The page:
Maybe Bruegel is suggesting that the use to which Daedalus had put his hands compared to the practical purposes of the shepherd’s and ploughman’s is unnatural and risky. Daedalus is trying to change the laws of nature with hishands, which results in his son’s death. / The student has interpreted clearly Latin in current use. The student has:
  • used knowledge of language and of linguistic and socio-cultural contexts with the support of resources to extract and explain the meaning and significance of the Latin ideas from reading Ovid’s story of Daedalus and Icarus and how they link from the past to today
  • explained how these ideas have been used by artists over the centuries since Roman times
  • expanded on particular points selected in the explanation.
An example of an extract from a student response.
Pieter Bruegel’s painting Landscape with the Fall of Icarus, painted around 1558, is based on the same story of Daedalus and Icarus.
The same characters from Ovid’s story appear in Bruegel’s painting: the fisherman, shepherd, and ploughman.
Each person is using (or leaning on) a work tool: the fisherman is catching fish with a quivering rod, the shepherd is leaning on his staff, and the ploughman is leaning on his plough-handle.
In Ovid’s story, they all look up at Icarus and Daedalus flying overhead. However in Bruegel’s painting only the ploughman is looking up while Icarus falls into the sea behind him. Maybe Bruegel is suggesting that the use to which Daedalus had put his hands compared to the practical purposes of the shepherd’s and ploughman’s is unnatural and risky. Arrogance comes before a fall. Daedalus is trying to change the laws of nature which results in his son’s death. This arrogance is emphasised by the humility of the characters, who, in contrast are working usefully with their hands. / The student has interpreted thoroughly Latin in current use. The student has:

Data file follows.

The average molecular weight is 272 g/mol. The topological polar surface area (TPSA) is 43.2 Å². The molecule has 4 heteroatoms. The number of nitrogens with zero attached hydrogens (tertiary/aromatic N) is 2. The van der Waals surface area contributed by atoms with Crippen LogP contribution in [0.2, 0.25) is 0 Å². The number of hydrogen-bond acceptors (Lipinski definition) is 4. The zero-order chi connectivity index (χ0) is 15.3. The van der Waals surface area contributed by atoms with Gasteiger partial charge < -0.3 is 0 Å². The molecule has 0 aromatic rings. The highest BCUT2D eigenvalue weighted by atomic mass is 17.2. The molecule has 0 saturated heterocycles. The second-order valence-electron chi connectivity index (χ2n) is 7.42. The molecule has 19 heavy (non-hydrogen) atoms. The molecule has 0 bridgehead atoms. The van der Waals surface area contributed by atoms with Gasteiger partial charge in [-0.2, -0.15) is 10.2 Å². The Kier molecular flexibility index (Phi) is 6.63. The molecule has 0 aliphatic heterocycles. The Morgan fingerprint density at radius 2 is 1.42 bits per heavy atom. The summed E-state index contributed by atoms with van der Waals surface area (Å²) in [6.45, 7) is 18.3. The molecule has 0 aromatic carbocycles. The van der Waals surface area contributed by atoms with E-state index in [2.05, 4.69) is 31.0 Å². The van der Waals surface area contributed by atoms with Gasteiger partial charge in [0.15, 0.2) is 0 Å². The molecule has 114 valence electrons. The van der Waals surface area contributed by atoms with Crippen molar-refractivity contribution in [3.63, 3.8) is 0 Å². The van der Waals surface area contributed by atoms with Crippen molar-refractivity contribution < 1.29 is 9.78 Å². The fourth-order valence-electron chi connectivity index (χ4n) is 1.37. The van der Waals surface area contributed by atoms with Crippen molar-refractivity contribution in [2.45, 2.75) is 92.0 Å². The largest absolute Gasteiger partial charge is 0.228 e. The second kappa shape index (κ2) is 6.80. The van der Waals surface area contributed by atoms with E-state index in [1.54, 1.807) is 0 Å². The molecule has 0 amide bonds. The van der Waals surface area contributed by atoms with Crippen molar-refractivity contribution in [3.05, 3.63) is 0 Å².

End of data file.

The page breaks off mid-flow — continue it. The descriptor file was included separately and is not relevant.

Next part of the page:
• used knowledge of language and of linguistic and socio-cultural contexts with the support of resources to extract and explain the meaning and significance of the Latin ideas from reading Ovid’s story of Daedalus and Icarus and how they link from the past to today
  • explained how these ideas have been used by artists over the centuries since Roman times
  • fully expanded on particular points selected in the explanation
  • supported answers with appropriate and unambiguous Latin references / quotations from the text
  • given an English explanation of the Latin evidence.
An example of an extract from a student response.
Pieter Bruegel’s painting Landscape with the Fall of Icarus, painted around 1558, continues the ancient Roman tradition of visualising literary text. For instance the same story of Daedalus and Icarus can be seen in a Pompeian wall painting at the House of the Priest Amandus in Pompeii.
The same characters from Ovid’s story (lines 217–218) appear in Bruegel’s painting: the fisherman with his rod (harundine pisces), the shepherd (pastor) and the ploughman (arator). Each person is using (or leaning on) a work tool: the fisherman is catching fish with a quivering rod (maybe he has a fish?), the shepherd is leaning on his staff, and the ploughman is leaning on his plough-handle.
hos aliquis, tremula dum captat harundine pisces, aut pastor baculo stivave innixus arator.
In Ovid’s story, these three characters all look up at Icarus and Daedalus flying overhead. However in Bruegel’s painting, only the ploughman is looking up while Icarus falls into the sea behind him. Maybe Bruegel is suggesting that life goes on despite tragedy, or that the use to which Daedalus had put his hands compared to the practical purposes of the shepherd’s and ploughman’s is unnatural and risky. In Bruegel’s painting, Icarus’s hands are invisible beneath the water and are of no use to him, unlike the fisherman’s, shepherd’s, and ploughman’s hands. Arrogance comes before a fall. Daedalus is trying to change the laws of nature naturamque novat (line 189), which results in his son’s death.
The arrogance of Daedalus (and Icarus) is emphasised by the humility of the characters, who, by contrast, are working usefully with their hands.

Final grades will be decided using professional judgement based on a holistic examination of the evidence provided against the criteria in the Achievement Standard.